Watching media coverage of Iraq did not prepare U.S. Army Command Sgt. Major Benny Hubbard for what he’d see on his deployment there last April. As the senior enlisted leader for the U.S. Corps of Engineers for nine of the eighteen provinces in Iraq, Hubbard instead discovered a “positive news story.” In areas from Basrah to the Sunni triangle, the Corps has worked with Iraqis to complete over 1,000 projects in a war zone. These projects include smaller efforts such as schools to the first children’s cancer hospital and a $235 million water treatment plant.
Hubbard has 23 years in service and plans to return from Iraq in April. He called from Tallil in southern Iraq to speak with Tribune correspondent MyLinh Shattan.
Tell us about your assignment? I’m from Mississippi and deployed with the U.S. Corps of Engineers last April. I’ve been in 23 years as an engineer and through college had a stint in ROTC as an engineer. I had a chance to come over with the Corps of Engineers and I didn’t know what the job would be. When I got here I found the mission was wholly different from what I saw on television, though I try not to watch CNN, Fox, and other media outlets. Most everyone you see on television, they’re the ones knocking in doors; the Corps’ job is to put the door back on the hinges and build infrastructure for Iraqis.
I deal with a lot of civilians, Iraqi associates as well as military. We’re in charge of and employ 220 people in Tallil, Iraq. Of those, we employ 120 Iraqis and 100 military and/or civilian. They’re the project managers for infrastructure in the Corps, the construction agent for infrastructure in Iraq. We have nine provinces in south.
We have a positive story to tell and sometimes people don’t listen to that and want to know the bad things. Over the past three years, we’ve had 1,400 projects, not including projects on base. We’re down to 300 projects in three years. Building 1,400 projects in a war zone is a little different than building on a base. We’re providing a lot of good stuff for the Iraqi community, which includes schools, one of my favorites. My wife is a schoolteacher and I have three school-aged children, a son and two daughters. So I like the schools.
We’re turning projects over daily. Projects also include hospitals, roads, police stations, courthouses or any type of infrastructure to improve.
What are the top projects on that list of 1,400? The top three in south Iraq include the $235 million Nasiriyah water treatment plant which serves and provides clean drinking water in these communities, the Nasiriyah drainage pump station is another large project, and all the schools together.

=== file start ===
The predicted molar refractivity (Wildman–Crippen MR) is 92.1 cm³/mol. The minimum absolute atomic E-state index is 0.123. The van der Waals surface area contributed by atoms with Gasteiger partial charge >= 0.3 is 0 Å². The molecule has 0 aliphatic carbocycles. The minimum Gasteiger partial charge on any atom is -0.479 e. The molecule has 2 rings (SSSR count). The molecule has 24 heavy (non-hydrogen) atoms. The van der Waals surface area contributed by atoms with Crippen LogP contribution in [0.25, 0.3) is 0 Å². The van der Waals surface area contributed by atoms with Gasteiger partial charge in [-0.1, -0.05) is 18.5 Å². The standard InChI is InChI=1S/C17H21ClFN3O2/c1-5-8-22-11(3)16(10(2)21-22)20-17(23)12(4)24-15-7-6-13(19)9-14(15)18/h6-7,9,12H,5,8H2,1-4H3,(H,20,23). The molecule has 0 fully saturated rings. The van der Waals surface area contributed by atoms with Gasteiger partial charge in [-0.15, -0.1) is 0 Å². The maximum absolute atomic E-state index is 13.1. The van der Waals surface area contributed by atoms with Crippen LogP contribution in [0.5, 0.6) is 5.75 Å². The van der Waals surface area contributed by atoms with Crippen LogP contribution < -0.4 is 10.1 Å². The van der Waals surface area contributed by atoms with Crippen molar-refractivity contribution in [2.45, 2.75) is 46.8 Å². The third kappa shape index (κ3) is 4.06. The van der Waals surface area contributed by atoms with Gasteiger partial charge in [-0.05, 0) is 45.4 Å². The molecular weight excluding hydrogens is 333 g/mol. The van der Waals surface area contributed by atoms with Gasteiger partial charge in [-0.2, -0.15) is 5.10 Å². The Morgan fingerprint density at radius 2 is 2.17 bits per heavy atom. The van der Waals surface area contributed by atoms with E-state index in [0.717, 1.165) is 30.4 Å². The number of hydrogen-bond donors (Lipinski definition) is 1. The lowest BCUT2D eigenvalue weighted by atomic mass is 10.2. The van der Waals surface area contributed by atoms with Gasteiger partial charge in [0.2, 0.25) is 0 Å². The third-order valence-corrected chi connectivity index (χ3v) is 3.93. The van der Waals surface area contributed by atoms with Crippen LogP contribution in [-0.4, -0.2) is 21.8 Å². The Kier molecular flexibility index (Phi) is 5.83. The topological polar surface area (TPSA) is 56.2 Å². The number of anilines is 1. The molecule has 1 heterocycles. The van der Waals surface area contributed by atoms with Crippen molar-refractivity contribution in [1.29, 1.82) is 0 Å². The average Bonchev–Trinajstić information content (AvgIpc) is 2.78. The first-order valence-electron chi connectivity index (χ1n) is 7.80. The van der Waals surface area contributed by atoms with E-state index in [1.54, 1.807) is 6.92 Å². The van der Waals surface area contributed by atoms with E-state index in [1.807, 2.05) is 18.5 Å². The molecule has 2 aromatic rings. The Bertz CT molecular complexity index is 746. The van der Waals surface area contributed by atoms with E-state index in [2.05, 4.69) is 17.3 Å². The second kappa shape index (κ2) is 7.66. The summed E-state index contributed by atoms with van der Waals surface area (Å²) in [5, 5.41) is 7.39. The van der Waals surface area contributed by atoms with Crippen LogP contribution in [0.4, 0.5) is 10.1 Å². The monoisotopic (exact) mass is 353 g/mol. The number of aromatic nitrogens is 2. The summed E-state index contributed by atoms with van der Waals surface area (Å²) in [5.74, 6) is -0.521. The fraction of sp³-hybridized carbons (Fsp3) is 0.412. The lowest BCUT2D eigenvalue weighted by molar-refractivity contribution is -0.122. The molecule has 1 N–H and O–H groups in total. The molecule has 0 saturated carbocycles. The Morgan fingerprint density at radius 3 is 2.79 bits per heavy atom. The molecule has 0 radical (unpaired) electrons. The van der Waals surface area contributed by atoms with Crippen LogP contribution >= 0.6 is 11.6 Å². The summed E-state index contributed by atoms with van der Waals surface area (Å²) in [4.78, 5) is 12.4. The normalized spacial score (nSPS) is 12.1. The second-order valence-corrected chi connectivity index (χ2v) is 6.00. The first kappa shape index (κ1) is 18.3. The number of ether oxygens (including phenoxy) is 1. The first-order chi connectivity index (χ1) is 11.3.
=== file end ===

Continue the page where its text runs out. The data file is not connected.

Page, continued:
Another is Project Hope with Mrs. Bush and the Basrah Children’s Hospital, which is an oncology hospital for children with cancer. We get a lot of visitors, a lot of senators there. It’s a great project to treat children that normally wouldn’t get treatment.
How does the engineering process work? We work side by side with coalition forces. We employ Iraqi engineers from day one, to do quality control, to build to the specifications. It’s easier to turn it over. Each government and province provides wish lists of what Iraqis want. We go in and see what kind of things we can do. Preconstruction phase, we charge a contract out. We may use American contractors but most of the workers are Iraqi people in local communities building their roads, their schools. It works, because they’re doing it themselves. I see a small minority that doesn’t agree, but not the majority. Local sheiks work hand in hand and they want what’s best for their people.
How are you received by the Iraqis? I didn’t know what to expect. I got to my first meeting and they had open arms, shook hands, hugged, and were excited about helping out as much as possible and providing security as much as they can. There’s a small minority out there that don’t understand but they’re very receptive. They want this quality of life we’re trying to provide for them. They want the same thing I want for my children.
What did you learn from this deployment? The biggest thing is there’s a positive side that wasn’t getting communicated. Certainly I wasn’t seeing it. We’re doing things over here that need to be done like building infrastructure. We can build it up to speed, like our projects in America. It’s been very enlightening, seeing we’re making a difference. And, there are people here that really want us here.
The Tribune arranges the Voices From The Front interviews with service members through U.S. Central Command. Tribune correspondent MyLinh Shattan can be reached at firstname.lastname@example.org.